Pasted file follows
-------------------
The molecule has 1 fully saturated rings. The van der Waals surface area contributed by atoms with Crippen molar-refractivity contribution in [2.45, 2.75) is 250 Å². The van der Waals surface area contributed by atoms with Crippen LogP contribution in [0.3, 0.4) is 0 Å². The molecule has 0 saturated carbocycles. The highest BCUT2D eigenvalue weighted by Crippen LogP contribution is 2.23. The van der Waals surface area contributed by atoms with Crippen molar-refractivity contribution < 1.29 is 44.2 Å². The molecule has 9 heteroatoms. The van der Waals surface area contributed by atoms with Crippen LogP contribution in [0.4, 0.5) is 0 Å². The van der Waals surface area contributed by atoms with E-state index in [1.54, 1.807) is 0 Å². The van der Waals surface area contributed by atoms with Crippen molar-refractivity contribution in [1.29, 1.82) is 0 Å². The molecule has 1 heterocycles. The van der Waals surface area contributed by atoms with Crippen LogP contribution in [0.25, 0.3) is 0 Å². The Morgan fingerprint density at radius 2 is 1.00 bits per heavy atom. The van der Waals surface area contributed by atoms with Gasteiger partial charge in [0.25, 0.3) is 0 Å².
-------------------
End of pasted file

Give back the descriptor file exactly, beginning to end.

The molecule has 1 fully saturated rings. The van der Waals surface area contributed by atoms with Crippen molar-refractivity contribution in [2.45, 2.75) is 250 Å². The van der Waals surface area contributed by atoms with Crippen LogP contribution in [0.3, 0.4) is 0 Å². The molecule has 0 saturated carbocycles. The highest BCUT2D eigenvalue weighted by Crippen LogP contribution is 2.23. The van der Waals surface area contributed by atoms with Crippen molar-refractivity contribution < 1.29 is 44.2 Å². The molecule has 9 heteroatoms. The van der Waals surface area contributed by atoms with Crippen LogP contribution in [0.4, 0.5) is 0 Å². The van der Waals surface area contributed by atoms with E-state index in [1.54, 1.807) is 0 Å². The van der Waals surface area contributed by atoms with Crippen molar-refractivity contribution in [1.29, 1.82) is 0 Å². The molecule has 1 heterocycles. The van der Waals surface area contributed by atoms with Crippen LogP contribution in [0.25, 0.3) is 0 Å². The Morgan fingerprint density at radius 2 is 1.00 bits per heavy atom. The van der Waals surface area contributed by atoms with Gasteiger partial charge in [0.25, 0.3) is 0 Å².